• Chen S. Haab B.B. Analysis of glycans on serum proteins using antibody microarrays. Methods Mol. Biol. 2009;520:39–58. [PMC free article] [PubMed]
  • Choo J.R. Nielsen T.O. Biomarkers for basal-like breast cancer. Cancers. 2010;2:1040–1065. [PMC free article] [PubMed]
  • Comunale M.A. Rodemich-Betesh L. Hafner J. Wang M. Norton P. Di Bisceglie A.M., et al. Linkage specific fucosylation of alpha-1-antitrypsin in liver cirrhosis and cancer patients: implications for a biomarker of hepatocellular carcinoma. PLoS One. 2010:5. [PMC free article] [PubMed]
  • Cornett D.S. Mobley J.A. Dias E.C. Andersson M. Arteaga C.L. Sanders M.E., et al. A novel histology-directed strategy for MALDI-MS tissue profiling that improves throughput and cellular specificity in human breast cancer. Mol. Cell Proteomics. 2006;5:1975–1983. [PubMed]
  • Cornett D.S. Frappier S.L. Caprioli R.M. MALDI-FTICR imaging mass spectrometry of drugs and metabolites in tissue. Anal. Chem. 2008;80:5648–5653. [PMC free article] [PubMed]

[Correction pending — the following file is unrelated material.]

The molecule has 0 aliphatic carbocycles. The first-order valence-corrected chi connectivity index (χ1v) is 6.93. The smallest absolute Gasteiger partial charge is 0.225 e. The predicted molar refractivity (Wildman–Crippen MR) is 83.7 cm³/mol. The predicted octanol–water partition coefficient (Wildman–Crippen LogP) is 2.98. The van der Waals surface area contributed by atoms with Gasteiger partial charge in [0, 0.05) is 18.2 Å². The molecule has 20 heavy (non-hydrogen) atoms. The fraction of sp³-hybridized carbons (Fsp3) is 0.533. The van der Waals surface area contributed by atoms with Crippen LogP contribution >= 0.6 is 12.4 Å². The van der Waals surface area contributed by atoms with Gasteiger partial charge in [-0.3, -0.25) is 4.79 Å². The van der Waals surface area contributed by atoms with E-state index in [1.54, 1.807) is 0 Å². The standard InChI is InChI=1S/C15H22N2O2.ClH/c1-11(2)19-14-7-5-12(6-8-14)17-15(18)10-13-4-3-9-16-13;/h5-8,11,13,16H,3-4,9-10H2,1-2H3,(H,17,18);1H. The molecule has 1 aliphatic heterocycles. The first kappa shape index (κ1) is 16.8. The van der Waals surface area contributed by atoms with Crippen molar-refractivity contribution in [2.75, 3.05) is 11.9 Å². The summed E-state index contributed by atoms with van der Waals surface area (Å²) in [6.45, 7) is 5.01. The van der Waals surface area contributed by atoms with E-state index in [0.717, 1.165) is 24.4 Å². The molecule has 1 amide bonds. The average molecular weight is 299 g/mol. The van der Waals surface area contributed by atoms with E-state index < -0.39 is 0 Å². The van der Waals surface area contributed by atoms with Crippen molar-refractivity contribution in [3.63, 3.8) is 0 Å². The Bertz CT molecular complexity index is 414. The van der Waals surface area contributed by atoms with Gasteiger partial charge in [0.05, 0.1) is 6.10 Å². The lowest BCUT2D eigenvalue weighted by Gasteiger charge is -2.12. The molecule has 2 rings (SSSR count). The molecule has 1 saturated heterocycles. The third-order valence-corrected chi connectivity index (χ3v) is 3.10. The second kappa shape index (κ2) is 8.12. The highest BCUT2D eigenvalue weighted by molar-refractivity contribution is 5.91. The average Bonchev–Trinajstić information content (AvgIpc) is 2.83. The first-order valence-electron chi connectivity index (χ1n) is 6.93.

• Couldrey C. Green J.E. Metastases: the glycan connection. Breast Cancer Res. 2000;2:321–323. [PMC free article] [PubMed]
  • Dent R. Trudeau M. Pritchard K.I. Hanna W.M. Kahn H.K. Sawka C.A., et al. Triple-negative breast cancer: clinical features and patterns of recurrence. Clin. Cancer Res. 2007;13:4429–4434. [PubMed]
  • Diamandis E.P. Analysis of serum proteomic patterns for early cancer diagnosis: Drawing attention to potential problems. J. Natl. Cancer Inst. 2004;96:353–356. [PubMed]
  • Drake R.R. Schwegler E.E. Malik G. Diaz J. Block T.M. Mehta A., et al. Lectin capture strategies combined with mass spectrometry for the discovery of serum glycoprotein biomarkers. Mol. Cell Proteomics. 2006;5:1957–1967. [PubMed]
  • Duffy M.J. Serum tumor markers in breast cancer: are they of clinical value? Clin. Chem. 2006;52:345–351. [PubMed]